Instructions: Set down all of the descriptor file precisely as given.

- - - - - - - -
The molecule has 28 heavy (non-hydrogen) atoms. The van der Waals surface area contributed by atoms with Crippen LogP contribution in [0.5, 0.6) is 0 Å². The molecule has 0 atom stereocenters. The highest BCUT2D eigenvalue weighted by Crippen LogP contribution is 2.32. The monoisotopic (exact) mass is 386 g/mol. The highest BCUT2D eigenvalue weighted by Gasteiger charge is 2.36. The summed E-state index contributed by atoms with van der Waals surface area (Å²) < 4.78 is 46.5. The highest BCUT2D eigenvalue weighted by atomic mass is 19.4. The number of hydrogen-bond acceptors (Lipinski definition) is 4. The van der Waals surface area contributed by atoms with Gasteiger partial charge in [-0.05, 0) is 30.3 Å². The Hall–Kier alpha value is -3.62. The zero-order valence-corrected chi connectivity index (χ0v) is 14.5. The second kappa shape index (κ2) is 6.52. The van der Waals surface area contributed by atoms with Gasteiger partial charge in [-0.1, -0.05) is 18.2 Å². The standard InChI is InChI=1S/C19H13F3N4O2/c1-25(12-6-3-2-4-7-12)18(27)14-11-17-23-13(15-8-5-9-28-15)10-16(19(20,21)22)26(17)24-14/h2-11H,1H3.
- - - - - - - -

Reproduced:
The molecule has 28 heavy (non-hydrogen) atoms. The van der Waals surface area contributed by atoms with Crippen LogP contribution in [0.5, 0.6) is 0 Å². The molecule has 0 atom stereocenters. The highest BCUT2D eigenvalue weighted by Crippen LogP contribution is 2.32. The monoisotopic (exact) mass is 386 g/mol. The highest BCUT2D eigenvalue weighted by Gasteiger charge is 2.36. The summed E-state index contributed by atoms with van der Waals surface area (Å²) < 4.78 is 46.5. The highest BCUT2D eigenvalue weighted by atomic mass is 19.4. The number of hydrogen-bond acceptors (Lipinski definition) is 4. The van der Waals surface area contributed by atoms with Gasteiger partial charge in [-0.05, 0) is 30.3 Å². The Hall–Kier alpha value is -3.62. The zero-order valence-corrected chi connectivity index (χ0v) is 14.5. The second kappa shape index (κ2) is 6.52. The van der Waals surface area contributed by atoms with Gasteiger partial charge in [-0.1, -0.05) is 18.2 Å². The standard InChI is InChI=1S/C19H13F3N4O2/c1-25(12-6-3-2-4-7-12)18(27)14-11-17-23-13(15-8-5-9-28-15)10-16(19(20,21)22)26(17)24-14/h2-11H,1H3.